With the birth of a daughter yesterday to Peter & Autumn Phillips, HM Queen Elizabeth II and HRH the Duke of Edinburgh are great-grandparents (and HRH the Princess Royal a grandmother) for the first time. Miss Phillips, whose name has not yet been announced, is 12th in the Order of Succession to the Throne. Once again the Royal Family spans four generations, as it did prior to the death of Princess Alice Duchess of Gloucester (last by marriage of the generation of Windsors senior to that of the Queen) in 2004. (Between Peter Phillips's own birth in 1977 and the death of Princess Alice Countess of Athlone in 1981 the Royal Family--broadly defined--spanned five generations!) Congratulations to the Phillipses and all the Royal Family!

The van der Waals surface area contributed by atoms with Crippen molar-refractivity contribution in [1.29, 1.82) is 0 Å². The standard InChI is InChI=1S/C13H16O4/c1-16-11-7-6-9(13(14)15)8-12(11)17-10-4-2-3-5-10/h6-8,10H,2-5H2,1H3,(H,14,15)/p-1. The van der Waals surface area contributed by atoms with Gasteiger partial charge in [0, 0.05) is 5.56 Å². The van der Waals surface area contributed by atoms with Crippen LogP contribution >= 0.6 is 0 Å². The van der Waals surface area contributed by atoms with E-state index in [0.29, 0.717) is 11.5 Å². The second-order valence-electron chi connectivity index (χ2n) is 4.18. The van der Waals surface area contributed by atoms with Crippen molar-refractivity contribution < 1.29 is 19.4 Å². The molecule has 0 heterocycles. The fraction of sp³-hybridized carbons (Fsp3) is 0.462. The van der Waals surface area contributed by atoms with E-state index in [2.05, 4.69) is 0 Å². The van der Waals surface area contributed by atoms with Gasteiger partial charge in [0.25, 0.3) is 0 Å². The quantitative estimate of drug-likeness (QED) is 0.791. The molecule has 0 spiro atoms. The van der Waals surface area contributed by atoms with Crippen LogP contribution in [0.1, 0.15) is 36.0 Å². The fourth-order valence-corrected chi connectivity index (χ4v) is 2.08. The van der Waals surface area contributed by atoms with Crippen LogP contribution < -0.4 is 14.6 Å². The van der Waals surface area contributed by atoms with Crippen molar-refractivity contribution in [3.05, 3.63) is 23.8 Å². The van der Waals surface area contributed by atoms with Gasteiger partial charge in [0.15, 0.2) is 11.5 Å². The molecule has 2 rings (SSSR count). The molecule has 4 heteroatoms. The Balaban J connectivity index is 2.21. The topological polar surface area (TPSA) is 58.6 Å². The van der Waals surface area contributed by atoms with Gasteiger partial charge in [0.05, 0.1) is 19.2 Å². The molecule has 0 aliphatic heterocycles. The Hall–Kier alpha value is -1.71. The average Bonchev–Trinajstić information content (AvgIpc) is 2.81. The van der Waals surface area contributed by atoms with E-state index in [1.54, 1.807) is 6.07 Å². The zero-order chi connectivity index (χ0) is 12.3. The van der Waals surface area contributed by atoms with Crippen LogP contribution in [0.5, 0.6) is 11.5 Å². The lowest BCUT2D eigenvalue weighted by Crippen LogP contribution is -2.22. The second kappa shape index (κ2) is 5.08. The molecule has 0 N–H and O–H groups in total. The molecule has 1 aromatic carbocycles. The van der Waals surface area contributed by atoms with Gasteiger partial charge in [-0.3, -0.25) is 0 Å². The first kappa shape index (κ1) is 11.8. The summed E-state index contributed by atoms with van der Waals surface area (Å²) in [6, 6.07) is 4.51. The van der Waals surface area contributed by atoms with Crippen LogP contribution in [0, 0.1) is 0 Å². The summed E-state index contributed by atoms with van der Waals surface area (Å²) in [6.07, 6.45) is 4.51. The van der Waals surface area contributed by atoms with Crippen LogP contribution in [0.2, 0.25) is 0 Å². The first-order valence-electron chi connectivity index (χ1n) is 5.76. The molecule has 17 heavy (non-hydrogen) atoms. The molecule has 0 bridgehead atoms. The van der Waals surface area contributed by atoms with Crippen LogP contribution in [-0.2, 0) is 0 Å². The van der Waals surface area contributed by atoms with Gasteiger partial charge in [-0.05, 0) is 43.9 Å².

Elizabeth II is only the second reigning British sovereign to become a great-grandparent, the first of course being her great-great-grandmother Queen Victoria. Victoria (1819-1901) first became a great-grandmother at the age of 60 upon the birth of Princess Feodora of Saxe-Meiningen (1879-1945), daughter of Princess Charlotte of Prussia (1860-1919), daughter of Princess [later Empress] Victoria (1840-1901). Since Feodora married in 1898 while her great-grandmother was still alive, theoretically Victoria could have become a great-great-grandmother, but the couple were childless. As it turned out the next generation began four years after the Queen's death with the birth of Princess Margarita of Greece (1905-1981), sister of the present Duke of Edinburgh. Queen Victoria did however live to see the births of her eventual successors Edward VIII (1894-1972) and George VI (1895-1952), also her great-grandchildren.